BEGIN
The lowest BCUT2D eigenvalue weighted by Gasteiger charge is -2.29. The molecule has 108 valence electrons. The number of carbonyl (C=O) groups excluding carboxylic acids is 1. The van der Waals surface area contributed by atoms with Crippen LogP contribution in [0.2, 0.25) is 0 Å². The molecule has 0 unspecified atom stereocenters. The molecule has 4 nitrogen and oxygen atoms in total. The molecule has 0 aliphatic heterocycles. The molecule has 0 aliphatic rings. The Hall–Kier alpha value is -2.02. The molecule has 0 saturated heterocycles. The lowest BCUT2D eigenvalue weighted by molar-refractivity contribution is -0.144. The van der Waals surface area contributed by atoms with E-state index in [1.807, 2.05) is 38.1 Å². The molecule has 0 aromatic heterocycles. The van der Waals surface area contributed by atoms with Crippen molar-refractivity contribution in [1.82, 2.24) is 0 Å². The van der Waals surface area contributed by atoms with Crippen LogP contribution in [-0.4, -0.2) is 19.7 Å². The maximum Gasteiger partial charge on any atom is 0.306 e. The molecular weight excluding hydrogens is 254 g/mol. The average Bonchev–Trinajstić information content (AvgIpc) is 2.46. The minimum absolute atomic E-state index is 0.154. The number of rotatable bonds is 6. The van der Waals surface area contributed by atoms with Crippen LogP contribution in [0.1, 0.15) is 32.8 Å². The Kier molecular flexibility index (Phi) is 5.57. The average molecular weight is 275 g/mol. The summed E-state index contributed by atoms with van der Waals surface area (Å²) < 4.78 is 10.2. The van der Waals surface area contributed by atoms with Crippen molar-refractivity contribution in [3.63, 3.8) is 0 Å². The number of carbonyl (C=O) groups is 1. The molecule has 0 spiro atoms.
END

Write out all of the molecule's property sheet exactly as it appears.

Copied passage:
The lowest BCUT2D eigenvalue weighted by Gasteiger charge is -2.29. The molecule has 108 valence electrons. The number of carbonyl (C=O) groups excluding carboxylic acids is 1. The van der Waals surface area contributed by atoms with Crippen LogP contribution in [0.2, 0.25) is 0 Å². The molecule has 0 unspecified atom stereocenters. The molecule has 4 nitrogen and oxygen atoms in total. The molecule has 0 aliphatic heterocycles. The molecule has 0 aliphatic rings. The Hall–Kier alpha value is -2.02. The molecule has 0 saturated heterocycles. The lowest BCUT2D eigenvalue weighted by molar-refractivity contribution is -0.144. The van der Waals surface area contributed by atoms with E-state index in [1.807, 2.05) is 38.1 Å². The molecule has 0 aromatic heterocycles. The van der Waals surface area contributed by atoms with Crippen molar-refractivity contribution in [1.82, 2.24) is 0 Å². The van der Waals surface area contributed by atoms with Crippen LogP contribution in [-0.4, -0.2) is 19.7 Å². The maximum Gasteiger partial charge on any atom is 0.306 e. The molecular weight excluding hydrogens is 254 g/mol. The average Bonchev–Trinajstić information content (AvgIpc) is 2.46. The minimum absolute atomic E-state index is 0.154. The number of rotatable bonds is 6. The van der Waals surface area contributed by atoms with Crippen LogP contribution in [0.1, 0.15) is 32.8 Å². The Kier molecular flexibility index (Phi) is 5.57. The average molecular weight is 275 g/mol. The summed E-state index contributed by atoms with van der Waals surface area (Å²) < 4.78 is 10.2. The van der Waals surface area contributed by atoms with Crippen molar-refractivity contribution in [3.63, 3.8) is 0 Å². The number of carbonyl (C=O) groups is 1. The molecule has 0 spiro atoms.